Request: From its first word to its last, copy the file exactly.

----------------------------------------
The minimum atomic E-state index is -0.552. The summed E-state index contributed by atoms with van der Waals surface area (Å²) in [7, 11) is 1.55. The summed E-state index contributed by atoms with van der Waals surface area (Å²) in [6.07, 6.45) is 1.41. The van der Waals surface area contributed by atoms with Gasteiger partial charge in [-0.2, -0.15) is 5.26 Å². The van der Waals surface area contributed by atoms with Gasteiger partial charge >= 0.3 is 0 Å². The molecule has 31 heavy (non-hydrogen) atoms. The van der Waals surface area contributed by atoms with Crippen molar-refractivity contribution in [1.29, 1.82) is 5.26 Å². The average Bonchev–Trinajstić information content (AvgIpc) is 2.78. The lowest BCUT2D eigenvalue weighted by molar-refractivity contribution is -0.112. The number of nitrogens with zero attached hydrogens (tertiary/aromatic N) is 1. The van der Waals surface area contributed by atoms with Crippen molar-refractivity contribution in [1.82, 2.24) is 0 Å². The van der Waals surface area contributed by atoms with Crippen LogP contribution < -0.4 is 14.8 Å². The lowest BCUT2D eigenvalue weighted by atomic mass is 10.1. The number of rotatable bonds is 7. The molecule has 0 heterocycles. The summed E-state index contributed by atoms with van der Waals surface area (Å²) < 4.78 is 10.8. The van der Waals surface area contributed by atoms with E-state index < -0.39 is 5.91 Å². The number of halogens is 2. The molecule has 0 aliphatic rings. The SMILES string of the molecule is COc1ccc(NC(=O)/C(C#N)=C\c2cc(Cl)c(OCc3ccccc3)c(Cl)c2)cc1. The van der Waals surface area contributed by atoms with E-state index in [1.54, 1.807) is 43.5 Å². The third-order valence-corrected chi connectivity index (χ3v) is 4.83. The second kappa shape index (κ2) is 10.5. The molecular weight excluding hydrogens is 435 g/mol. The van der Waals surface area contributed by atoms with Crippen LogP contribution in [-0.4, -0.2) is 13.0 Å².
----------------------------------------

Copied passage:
The minimum atomic E-state index is -0.552. The summed E-state index contributed by atoms with van der Waals surface area (Å²) in [7, 11) is 1.55. The summed E-state index contributed by atoms with van der Waals surface area (Å²) in [6.07, 6.45) is 1.41. The van der Waals surface area contributed by atoms with Gasteiger partial charge in [-0.2, -0.15) is 5.26 Å². The van der Waals surface area contributed by atoms with Gasteiger partial charge >= 0.3 is 0 Å². The molecule has 31 heavy (non-hydrogen) atoms. The van der Waals surface area contributed by atoms with Crippen molar-refractivity contribution in [1.29, 1.82) is 5.26 Å². The average Bonchev–Trinajstić information content (AvgIpc) is 2.78. The lowest BCUT2D eigenvalue weighted by molar-refractivity contribution is -0.112. The number of nitrogens with zero attached hydrogens (tertiary/aromatic N) is 1. The van der Waals surface area contributed by atoms with Crippen molar-refractivity contribution in [1.82, 2.24) is 0 Å². The van der Waals surface area contributed by atoms with Crippen LogP contribution < -0.4 is 14.8 Å². The lowest BCUT2D eigenvalue weighted by atomic mass is 10.1. The number of rotatable bonds is 7. The molecule has 0 heterocycles. The summed E-state index contributed by atoms with van der Waals surface area (Å²) < 4.78 is 10.8. The van der Waals surface area contributed by atoms with E-state index < -0.39 is 5.91 Å². The number of halogens is 2. The molecule has 0 aliphatic rings. The SMILES string of the molecule is COc1ccc(NC(=O)/C(C#N)=C\c2cc(Cl)c(OCc3ccccc3)c(Cl)c2)cc1. The van der Waals surface area contributed by atoms with E-state index in [1.54, 1.807) is 43.5 Å². The third-order valence-corrected chi connectivity index (χ3v) is 4.83. The second kappa shape index (κ2) is 10.5. The molecular weight excluding hydrogens is 435 g/mol. The van der Waals surface area contributed by atoms with Crippen LogP contribution in [-0.4, -0.2) is 13.0 Å².